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The Raveonettes
Sound Control, Manchester

Article written by Alex S - Dec 11, 2012

It is apt that a band which draws its inspiration from sources as diverse as 50’s rock and roll, 60’s girl-group pop, the Doors, C86 and the searing noise of the Jesus and Mary Chain, should return to these shores at a venue suitably steeped in musical tradition. Born on Chapel Street as All Repairs, it became A1 Music, followed by Academy of Sound and later Sound Control. During the nineties A1 was ‘the’ place to buy your guitar in Manchester. Frequented by Johnny Marr, Noel Gallagher, Barny Sumner and Tim Booth the venue played a crucial role in the story of the Stone Roses. Reni joined in 1984 after reading an ad the band had placed in A1 music. Its progression is a fitting one. From the place to fix instruments and then to buy them, is now the place to play them. It opened its doors in January 2010 and quickly established a reputation as one of the best venues in Manchester, in no small part down to the Alcons sound rig and the acoustic of the live rooms.

After the tumultuous year Sune Rose Wagner has had it is both a joy and a relief to see the band at all, let alone in such fine form. Having ‘thrown out his back’ and being diagnosed with clinical depression I expected Sune to be trussed up like a festive ham, but defiantly he took to the stage in nothing more than an ill-fitting t-shirt and that eponymous baseball cap. From the opening chords of Hallucinations you could sense the crowd sway backwards, as if buffeted by the air the reverb drenched guitars displaced. But if ever there was a night to ‘lean into’, this was it. Shifting from the melodic, sensuous dream-pop of The Enemy from latest album Observator to the fuzz-guitar noise of Dead Sound or the aggressive energy of Blush, the band drew songs from their complete back catalogue. In amongst the songs from Observator that Sune describes as ‘sumptuous and beautiful in sound, sad and bleak at its heart’ were several from Lust, Lust, Lust (see above), Gone Forever from In and Out of Control and even Apparitions from his least favourite album, Ravens in the Grave.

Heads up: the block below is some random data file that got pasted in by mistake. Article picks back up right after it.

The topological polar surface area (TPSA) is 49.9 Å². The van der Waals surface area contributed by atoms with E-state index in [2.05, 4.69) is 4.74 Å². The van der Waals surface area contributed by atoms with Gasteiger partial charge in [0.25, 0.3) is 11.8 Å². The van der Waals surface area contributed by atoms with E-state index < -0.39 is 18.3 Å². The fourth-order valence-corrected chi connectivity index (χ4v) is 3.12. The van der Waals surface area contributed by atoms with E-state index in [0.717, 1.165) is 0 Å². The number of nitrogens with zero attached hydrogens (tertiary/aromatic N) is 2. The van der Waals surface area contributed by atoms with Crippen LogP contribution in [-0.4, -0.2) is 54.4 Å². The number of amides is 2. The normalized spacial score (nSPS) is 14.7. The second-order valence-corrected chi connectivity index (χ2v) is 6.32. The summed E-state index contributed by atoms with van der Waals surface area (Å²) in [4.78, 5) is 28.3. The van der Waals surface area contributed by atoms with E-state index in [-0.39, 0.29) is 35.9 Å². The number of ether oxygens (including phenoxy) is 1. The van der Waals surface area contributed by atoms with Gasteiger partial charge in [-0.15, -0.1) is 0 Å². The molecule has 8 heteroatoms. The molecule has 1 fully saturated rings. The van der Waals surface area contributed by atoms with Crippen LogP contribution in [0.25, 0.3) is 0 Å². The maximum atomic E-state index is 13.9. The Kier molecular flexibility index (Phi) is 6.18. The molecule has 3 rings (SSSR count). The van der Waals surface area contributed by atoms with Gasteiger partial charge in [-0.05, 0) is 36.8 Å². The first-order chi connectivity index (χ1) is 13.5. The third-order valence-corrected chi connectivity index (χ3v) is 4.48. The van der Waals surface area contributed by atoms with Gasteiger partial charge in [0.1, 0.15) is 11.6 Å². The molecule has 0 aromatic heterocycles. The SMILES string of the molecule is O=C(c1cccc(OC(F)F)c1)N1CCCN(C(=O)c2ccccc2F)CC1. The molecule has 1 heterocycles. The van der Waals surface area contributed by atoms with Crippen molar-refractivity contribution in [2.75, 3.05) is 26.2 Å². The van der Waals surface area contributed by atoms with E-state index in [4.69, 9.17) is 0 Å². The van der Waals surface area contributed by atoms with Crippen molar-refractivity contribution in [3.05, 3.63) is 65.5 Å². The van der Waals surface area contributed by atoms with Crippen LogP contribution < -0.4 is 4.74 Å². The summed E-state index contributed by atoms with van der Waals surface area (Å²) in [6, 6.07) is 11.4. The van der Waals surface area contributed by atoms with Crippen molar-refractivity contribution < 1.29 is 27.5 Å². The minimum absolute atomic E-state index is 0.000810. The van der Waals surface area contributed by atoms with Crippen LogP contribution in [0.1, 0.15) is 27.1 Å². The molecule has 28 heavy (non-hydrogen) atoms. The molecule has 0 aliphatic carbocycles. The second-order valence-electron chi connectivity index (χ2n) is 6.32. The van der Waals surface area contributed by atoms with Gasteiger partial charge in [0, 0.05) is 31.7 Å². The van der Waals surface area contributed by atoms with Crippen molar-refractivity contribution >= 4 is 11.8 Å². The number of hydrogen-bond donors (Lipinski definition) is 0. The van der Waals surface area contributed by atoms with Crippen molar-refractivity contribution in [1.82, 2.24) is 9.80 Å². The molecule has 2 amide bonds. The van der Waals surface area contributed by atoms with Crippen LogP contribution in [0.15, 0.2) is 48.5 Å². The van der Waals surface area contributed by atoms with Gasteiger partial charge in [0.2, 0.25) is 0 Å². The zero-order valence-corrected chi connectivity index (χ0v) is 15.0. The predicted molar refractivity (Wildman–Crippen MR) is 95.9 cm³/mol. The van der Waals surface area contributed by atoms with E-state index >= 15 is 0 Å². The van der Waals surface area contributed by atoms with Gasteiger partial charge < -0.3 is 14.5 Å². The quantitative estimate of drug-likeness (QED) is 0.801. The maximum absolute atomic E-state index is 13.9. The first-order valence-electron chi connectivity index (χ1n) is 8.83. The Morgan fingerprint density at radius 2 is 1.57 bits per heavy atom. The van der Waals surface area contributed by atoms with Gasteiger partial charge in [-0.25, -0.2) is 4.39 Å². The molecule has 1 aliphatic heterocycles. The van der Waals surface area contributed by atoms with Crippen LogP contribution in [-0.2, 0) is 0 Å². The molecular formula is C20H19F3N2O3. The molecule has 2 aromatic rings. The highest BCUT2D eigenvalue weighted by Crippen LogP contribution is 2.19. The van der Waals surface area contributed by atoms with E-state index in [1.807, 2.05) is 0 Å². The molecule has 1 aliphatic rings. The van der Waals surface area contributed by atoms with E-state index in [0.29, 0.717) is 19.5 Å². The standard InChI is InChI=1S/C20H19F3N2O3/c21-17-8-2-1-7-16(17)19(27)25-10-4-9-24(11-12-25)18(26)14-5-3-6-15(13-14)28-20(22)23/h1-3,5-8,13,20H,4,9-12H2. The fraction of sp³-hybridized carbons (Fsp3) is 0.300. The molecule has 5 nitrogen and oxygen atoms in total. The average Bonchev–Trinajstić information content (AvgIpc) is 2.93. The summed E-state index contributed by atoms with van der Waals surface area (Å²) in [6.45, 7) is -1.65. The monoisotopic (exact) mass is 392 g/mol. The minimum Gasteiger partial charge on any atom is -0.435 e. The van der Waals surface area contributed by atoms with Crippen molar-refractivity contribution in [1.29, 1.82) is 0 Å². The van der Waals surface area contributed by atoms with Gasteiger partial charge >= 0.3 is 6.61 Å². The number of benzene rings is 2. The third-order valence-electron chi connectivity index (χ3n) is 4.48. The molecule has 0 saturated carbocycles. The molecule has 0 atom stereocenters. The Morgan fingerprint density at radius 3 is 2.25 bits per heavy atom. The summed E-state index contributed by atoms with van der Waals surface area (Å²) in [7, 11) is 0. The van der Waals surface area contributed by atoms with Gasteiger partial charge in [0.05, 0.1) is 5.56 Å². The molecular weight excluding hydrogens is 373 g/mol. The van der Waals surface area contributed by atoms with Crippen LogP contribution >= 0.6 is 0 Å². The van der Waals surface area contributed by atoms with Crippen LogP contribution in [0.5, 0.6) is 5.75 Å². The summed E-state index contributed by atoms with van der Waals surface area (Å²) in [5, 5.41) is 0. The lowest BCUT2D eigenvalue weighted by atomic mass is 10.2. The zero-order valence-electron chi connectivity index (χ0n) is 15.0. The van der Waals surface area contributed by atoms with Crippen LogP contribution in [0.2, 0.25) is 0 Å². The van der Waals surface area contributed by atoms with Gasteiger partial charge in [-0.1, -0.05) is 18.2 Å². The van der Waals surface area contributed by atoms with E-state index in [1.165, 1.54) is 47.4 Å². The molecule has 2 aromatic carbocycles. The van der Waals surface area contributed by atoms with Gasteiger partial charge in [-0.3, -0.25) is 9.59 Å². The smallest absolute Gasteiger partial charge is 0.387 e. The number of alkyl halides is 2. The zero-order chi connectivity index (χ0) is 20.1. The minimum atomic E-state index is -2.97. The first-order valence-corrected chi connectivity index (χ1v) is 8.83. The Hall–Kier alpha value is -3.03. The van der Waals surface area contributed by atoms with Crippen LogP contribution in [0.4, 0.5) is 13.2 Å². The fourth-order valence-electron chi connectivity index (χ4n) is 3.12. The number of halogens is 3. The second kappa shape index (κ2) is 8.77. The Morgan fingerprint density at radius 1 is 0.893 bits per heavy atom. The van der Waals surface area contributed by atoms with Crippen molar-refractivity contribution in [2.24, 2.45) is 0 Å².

And to finish, a fabulous trio from Whip It On, first EP/album all of 10 years ago. After the frantic Attack of the Ghost Riders and My Tornado came the cool surf guitar and darkness of Bowels of the Beast. They finished with a bone shuddering Aly, Walk with Me. The Raveonettes seem fresher and more interesting than ever.


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